Political unrest in Nicaragua has reached new heights. In recent weeks, protests against the corrupt authoritarian regime of President Daniel Ortega have been violently crushed by the national police, killing over 100 people and injuring over 1,000.
Although Nicaragua has up until recently been known as a peaceful country, it has fallen into the hands of a government that is not afraid to massacre its own people, including teenagers. A six-week-long political uprising has been met with unnecessary brutality. On certain occasions, state security forces have opened fire on peaceful rallies. The country is now in the greatest state of turmoil since its revolutionary times in the 1960s and 70s.
In late April, for instance, police forces and groups in vehicles opened fire on facilities belonging to a university in the capital city of Managua and set them partially ablaze. Several students trapped on campus were killed or seriously injured in the assault. Then, in late May, at least 15 people were killed during a peaceful march held on Nicaragua’s Mother’s Day to honor the mothers of students killed during other demonstrations. Later in the same month, masked attackers in vehicles indiscriminately shot at civilians in Managua, killing one person and injuring several others.
The instability began as civilians began to protest against reforms to Nicaragua’s pension system in mid-April. Footage of repression by pro-government groups known as “grupos de choque” went viral on social media and incited public outrage. Although university students have taken the lead in the protests, people all across the country, from varying age groups, occupations, and political parties, have taken to the streets to demand their rights.
Demonstrators have put up a roadblock on major highways in order to defend themselves from government forces. Yet the Nicaraguan state has been determined to squash any dissent in whatever ways possible. For instance, even doctors have been told by the Ministry of Health not to treat injured protesters, including those coming in with potentially fatal gunshot wounds. But authorities have denied responsibility for any deaths, instead blaming criminal gangs.
On May 21st, the Inter-American Commission on Human Rights (IACHR) published a report after a working visit to Nicaragua denouncing serious human rights violations characterized by the excessive use of force by the government and armed third parties. Among the outlined abuses were illegal and arbitrary detentions, torture and inhuman treatment, censorship and attacks on the press, and threats to discourage citizen participation in politics. The IACHR also urged the government to end the repression of the social movement and to uphold democratic values such as freedom of speech and freedom of assembly.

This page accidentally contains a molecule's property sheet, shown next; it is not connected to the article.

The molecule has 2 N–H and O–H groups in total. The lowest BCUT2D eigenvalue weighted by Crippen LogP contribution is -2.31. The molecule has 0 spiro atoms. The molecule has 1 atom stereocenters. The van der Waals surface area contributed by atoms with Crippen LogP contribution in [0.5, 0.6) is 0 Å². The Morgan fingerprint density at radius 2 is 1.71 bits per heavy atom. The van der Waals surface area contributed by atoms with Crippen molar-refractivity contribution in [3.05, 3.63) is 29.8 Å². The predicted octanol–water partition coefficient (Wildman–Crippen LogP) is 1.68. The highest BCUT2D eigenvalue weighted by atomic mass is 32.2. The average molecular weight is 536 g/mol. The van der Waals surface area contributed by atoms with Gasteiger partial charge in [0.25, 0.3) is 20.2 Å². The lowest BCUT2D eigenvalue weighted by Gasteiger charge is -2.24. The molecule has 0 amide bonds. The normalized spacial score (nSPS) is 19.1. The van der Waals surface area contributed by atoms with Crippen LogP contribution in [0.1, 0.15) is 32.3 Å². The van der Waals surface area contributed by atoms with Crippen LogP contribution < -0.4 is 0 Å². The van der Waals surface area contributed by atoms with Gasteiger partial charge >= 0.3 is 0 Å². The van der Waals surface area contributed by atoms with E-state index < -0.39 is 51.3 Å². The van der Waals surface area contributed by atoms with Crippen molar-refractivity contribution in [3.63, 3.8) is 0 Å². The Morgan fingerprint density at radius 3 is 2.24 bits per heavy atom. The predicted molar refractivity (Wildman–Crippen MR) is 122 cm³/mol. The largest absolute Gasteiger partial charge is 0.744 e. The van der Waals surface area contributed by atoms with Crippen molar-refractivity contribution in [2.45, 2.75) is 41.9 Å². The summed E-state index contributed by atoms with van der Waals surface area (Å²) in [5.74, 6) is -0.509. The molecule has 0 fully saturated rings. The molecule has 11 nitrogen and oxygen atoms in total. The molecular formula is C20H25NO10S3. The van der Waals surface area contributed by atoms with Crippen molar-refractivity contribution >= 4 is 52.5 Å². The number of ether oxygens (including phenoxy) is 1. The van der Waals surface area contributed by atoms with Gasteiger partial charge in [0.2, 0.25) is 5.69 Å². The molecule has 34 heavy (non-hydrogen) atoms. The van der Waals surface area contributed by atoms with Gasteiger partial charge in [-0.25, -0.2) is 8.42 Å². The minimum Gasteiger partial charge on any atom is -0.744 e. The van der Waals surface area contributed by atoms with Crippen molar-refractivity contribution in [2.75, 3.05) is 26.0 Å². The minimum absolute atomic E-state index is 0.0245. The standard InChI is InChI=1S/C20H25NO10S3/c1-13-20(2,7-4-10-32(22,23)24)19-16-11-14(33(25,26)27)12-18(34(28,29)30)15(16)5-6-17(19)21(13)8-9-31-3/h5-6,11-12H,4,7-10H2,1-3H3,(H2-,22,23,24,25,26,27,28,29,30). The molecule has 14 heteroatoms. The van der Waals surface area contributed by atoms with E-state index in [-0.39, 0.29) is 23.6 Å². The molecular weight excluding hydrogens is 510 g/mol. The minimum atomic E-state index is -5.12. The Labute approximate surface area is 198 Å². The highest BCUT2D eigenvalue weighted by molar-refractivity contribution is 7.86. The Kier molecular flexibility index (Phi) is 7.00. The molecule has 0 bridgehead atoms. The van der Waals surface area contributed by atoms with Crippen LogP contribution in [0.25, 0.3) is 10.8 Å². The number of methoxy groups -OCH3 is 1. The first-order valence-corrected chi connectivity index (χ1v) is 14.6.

In response to the violations, the United Nations has called on the Nicaraguan government to carry out thorough and transparent investigations into the deaths of civilians. On June 6th, UN Secretary-General António Guterres welcomed a declaration supporting the Nicaraguan people and calling on the country to stop the violence. The UN is now encouraging dialogue to establish a third-party group of international experts to further investigate the ongoing violence. The Trump administration has also announced that it will revoke the visas of several prominent Nicaraguan authorities, including police commanders and government officials, that it holds most responsible for the human rights infringements.
Still, it is unlikely that Ortega will step down voluntarily. Even if an early election were to take place, it would require intense scrutiny by third parties to ensure fairness. It is clear that more international pressure by state governments and NGOs should be put on the Nicaraguan government find a peaceful and democratic way of dealing with the political crisis.
Featured Image via Flickr/Cancilleria del Ecuador